To this end, we employed a high-density individual culturing device developed by our lab (Zhang et al., 2016; Pittman et al., 2017) and automated microscopy and image processing to identify additional miRNA biomarkers of longevity. We chose to examine miRNAs because they regulate gene expression of many targets, they have been previously implicated in aging and lifespan, and, unlike transcription factors, their activity is well-represented by fluorescent promoter::GFP reporters. We screened 22 PmiRNA::GFP reporter strains and found 10 in which GFP levels robustly predict future lifespan among isogenic C. elegans. We used two of the most lifespan-predictive miRNA reporters, Pmir-47::GFP and Pmir-243::GFP, to investigate the specific pathways underlying stochastic variation in longevity. Our findings demonstrate that unlike most known biomarkers of longevity, these reporters are independent of the daf-16 branch of the IIS pathway in their ability to predict lifespan; however, the microRNAs mir-47 and mir-243 themselves are not functional determinants of lifespan. Analysis of dual reporter strains indicates that there is redundancy between predictive PmiRNA::GFP reporters, indicating that they act in a hierarchical manner to report on shared, cell non-autonomous lifespan determinants.

Overall, we find evidence that a large fraction of microRNA promoters (and, thus, perhaps all promoters) are engaged by transcriptional programs that reflect future lifespan. We find little evidence that these programs are specific to certain tissue types; indeed it appears that at least three GFPs redundantly report on a single, organism-wide, cell non-autonomous, daf-16-independent state that is associated with future lifespan. The fact that half of the promoter::GFP strains we tested did not correlate with lifespan suggests that this global state is transcriptional in nature: any lifespan-associated post-transcriptional mechanism would affect all GFP transcripts or proteins identically, regardless of the promoter sequence driving GFP expression. This stands in contrast to the case of interindividual variation in Phsp-16.2::GFP after heat shock, which is related, via IIS activity, to a global state of enhanced or decreased protein stability (Burnaevskiy et al., 2019). At a minimum, the transcriptional state we identified reflects early changes in organismal physiology leading to early vs. late death; at most, this state may in fact determine those physiological changes.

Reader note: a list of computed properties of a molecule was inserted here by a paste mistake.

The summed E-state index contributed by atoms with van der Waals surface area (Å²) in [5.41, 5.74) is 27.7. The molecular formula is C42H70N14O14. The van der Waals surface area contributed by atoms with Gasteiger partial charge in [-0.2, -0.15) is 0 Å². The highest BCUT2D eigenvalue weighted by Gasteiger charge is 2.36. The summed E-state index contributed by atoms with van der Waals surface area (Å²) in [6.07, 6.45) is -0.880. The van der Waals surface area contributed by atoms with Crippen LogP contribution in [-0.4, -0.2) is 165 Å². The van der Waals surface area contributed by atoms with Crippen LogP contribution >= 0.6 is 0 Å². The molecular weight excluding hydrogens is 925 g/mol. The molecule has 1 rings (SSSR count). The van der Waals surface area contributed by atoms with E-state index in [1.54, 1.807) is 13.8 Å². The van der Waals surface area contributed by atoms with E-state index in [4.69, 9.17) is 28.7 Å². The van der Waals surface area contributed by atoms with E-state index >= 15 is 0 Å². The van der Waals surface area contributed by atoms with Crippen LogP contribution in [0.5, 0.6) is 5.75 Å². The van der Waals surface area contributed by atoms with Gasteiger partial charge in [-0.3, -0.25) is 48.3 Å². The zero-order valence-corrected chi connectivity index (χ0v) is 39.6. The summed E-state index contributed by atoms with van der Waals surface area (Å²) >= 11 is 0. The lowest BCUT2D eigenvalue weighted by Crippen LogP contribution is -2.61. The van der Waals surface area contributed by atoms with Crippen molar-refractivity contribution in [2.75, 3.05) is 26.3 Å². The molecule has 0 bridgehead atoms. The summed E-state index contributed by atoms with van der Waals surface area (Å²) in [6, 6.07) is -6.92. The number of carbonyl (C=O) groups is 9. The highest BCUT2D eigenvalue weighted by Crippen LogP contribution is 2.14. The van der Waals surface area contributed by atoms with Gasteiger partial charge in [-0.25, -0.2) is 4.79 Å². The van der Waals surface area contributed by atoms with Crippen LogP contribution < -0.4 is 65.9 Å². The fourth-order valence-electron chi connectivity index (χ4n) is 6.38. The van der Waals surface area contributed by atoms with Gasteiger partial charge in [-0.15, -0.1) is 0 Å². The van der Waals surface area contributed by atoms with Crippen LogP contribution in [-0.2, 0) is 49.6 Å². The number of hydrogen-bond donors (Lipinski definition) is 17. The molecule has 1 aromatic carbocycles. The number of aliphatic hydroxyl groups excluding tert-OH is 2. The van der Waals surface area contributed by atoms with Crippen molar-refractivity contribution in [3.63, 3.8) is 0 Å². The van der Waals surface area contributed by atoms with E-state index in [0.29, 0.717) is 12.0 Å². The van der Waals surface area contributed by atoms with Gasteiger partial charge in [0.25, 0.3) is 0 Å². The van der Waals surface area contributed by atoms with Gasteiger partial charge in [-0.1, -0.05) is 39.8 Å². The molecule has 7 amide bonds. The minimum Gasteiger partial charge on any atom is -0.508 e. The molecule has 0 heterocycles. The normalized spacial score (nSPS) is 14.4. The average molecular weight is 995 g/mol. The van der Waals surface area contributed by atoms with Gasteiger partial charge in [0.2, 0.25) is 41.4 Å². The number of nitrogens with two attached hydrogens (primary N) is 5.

Results

Longitudinal observation of PmiRNA::GFP reporters

To identify genes whose expression early in life is predictive of future lifespan, we selected 22 integrated miRNA fluorescent reporters (PmiRNA::GFP) from a larger library of 73 transgenic strains (Martinez et al., 2008), using as the only selection criterion the ability to detect reporter fluorescence with short (<100 ms) exposure times at ×5 magnification on our imaging system. Most of the miRNAs corresponding to the selected reporters have no reported function, and in particular, no lifespan phenotype upon knockout (Table 1).

Table 1
miRNAs corresponding to PmiRNA::GFP reporters selected for this study and the predominant expression pattern and time window of expression, as observed at ×5 magnification.

Published regulatory functions and lifespan phenotypes for each miRNA are noted. Bold text indicates miRNAs that we found to be predictive of lifespan in this current study, as measured by correlation of PmiRNA::GFP expression with lifespan.